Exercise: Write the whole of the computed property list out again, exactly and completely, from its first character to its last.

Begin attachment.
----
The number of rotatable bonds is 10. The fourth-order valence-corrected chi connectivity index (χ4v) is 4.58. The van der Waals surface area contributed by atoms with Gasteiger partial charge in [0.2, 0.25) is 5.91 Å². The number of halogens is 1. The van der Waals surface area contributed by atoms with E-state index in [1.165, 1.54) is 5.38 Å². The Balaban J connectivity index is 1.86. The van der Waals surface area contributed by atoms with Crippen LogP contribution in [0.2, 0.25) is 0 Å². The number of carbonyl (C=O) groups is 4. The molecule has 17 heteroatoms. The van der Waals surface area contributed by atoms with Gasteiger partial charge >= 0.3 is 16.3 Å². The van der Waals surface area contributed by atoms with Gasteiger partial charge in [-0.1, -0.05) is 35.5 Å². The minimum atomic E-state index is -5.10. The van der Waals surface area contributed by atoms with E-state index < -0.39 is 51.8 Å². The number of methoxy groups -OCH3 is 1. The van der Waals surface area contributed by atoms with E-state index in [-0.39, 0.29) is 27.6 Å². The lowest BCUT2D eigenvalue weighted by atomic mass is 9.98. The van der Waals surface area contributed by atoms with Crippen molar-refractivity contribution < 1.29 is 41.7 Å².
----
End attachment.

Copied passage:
The number of rotatable bonds is 10. The fourth-order valence-corrected chi connectivity index (χ4v) is 4.58. The van der Waals surface area contributed by atoms with Gasteiger partial charge in [0.2, 0.25) is 5.91 Å². The number of halogens is 1. The van der Waals surface area contributed by atoms with E-state index in [1.165, 1.54) is 5.38 Å². The Balaban J connectivity index is 1.86. The van der Waals surface area contributed by atoms with Crippen LogP contribution in [0.2, 0.25) is 0 Å². The number of carbonyl (C=O) groups is 4. The molecule has 17 heteroatoms. The van der Waals surface area contributed by atoms with Gasteiger partial charge >= 0.3 is 16.3 Å². The van der Waals surface area contributed by atoms with Gasteiger partial charge in [-0.1, -0.05) is 35.5 Å². The minimum atomic E-state index is -5.10. The van der Waals surface area contributed by atoms with E-state index < -0.39 is 51.8 Å². The number of methoxy groups -OCH3 is 1. The van der Waals surface area contributed by atoms with E-state index in [-0.39, 0.29) is 27.6 Å². The lowest BCUT2D eigenvalue weighted by atomic mass is 9.98. The van der Waals surface area contributed by atoms with Crippen molar-refractivity contribution < 1.29 is 41.7 Å².